Responding to North Korean Missile Capability: A Security Dilemma

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In the face of North Korea’s growing weapons capabilities, South Korea and the United States reached an agreement that would allow South Korea to triple the range of its ballistic missiles.  Under the revised agreement, South Korea can deploy missiles up to 500 miles—which could hit any target in North Korea—and use drones that carry up to 2.5 tons.  In response, North Korea announced it had missiles that could reach the US mainland, and felt freer to test a long-range missile.

It is hard to determine North Korea’s missile capabilities, but according to military experts, the North has missiles that can reach as far as Guam, a US territory.  In 2011, former US Secretary of Defense Robert Gates reported that North Korea was within five years of deploying a missile capable of hitting the US.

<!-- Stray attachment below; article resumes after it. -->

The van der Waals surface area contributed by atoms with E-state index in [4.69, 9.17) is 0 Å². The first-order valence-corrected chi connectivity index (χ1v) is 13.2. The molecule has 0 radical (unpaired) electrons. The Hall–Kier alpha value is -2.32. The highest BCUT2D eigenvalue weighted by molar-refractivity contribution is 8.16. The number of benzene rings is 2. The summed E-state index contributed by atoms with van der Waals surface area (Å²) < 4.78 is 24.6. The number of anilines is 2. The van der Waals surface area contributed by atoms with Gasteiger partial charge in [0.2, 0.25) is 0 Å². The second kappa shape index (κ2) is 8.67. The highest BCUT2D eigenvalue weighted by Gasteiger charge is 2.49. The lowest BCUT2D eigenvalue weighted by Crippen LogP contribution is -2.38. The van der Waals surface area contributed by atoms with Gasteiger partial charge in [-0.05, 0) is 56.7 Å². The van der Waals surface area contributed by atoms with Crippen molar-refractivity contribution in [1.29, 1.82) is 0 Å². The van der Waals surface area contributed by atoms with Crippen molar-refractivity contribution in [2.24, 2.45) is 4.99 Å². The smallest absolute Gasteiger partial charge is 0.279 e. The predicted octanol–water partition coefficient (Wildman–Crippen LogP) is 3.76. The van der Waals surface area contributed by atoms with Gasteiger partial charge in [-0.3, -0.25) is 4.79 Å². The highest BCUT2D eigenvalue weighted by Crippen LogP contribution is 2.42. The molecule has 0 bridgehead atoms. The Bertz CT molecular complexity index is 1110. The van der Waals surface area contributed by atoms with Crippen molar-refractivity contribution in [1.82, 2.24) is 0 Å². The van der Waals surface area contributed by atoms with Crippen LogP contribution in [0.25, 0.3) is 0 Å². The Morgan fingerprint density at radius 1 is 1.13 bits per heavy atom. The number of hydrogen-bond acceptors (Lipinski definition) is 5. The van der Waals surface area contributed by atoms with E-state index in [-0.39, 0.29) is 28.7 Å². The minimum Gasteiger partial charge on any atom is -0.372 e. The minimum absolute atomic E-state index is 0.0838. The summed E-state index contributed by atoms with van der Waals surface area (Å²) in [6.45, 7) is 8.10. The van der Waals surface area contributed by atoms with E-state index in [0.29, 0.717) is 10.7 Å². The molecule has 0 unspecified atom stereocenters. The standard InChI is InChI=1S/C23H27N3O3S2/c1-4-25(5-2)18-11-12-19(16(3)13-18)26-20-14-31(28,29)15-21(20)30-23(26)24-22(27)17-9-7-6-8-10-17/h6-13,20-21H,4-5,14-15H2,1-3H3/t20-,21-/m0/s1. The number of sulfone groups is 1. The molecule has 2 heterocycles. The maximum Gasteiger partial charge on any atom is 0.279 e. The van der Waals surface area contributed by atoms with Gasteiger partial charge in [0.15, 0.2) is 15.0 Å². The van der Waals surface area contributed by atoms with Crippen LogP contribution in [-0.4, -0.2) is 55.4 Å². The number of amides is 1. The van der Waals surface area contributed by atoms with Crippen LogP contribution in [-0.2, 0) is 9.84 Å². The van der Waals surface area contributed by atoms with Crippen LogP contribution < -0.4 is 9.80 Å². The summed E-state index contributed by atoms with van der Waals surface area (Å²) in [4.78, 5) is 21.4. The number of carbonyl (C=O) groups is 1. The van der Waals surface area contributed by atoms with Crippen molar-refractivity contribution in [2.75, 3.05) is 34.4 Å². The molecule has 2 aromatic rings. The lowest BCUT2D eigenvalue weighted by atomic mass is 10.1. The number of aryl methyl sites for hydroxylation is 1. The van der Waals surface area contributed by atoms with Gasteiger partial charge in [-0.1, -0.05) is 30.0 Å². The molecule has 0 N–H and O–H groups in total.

Tension on the peninsula is now high, as North Korea claimed that the US-South Korea agreement “poured cold water on all efforts to stabilize the situation on the Korean Peninsula and in the region, including [their] restraint from launching long-range missiles”[2]

The Korean Peninsula has now reached a security dilemma, in which one state increasing its security is seen as a threat to that of another.  On October 17, officials from the US, South Korea and Japan met to discuss disarmament on the peninsula, and agreed to keep in contact on North Korea’s weapons development.

From a foreigner’s perspective, this news on North Korea is not surprising.  However, the South Korean government should be attentive to such cases regarding defense policy, as it may result in a doubly insecure global balance of power.

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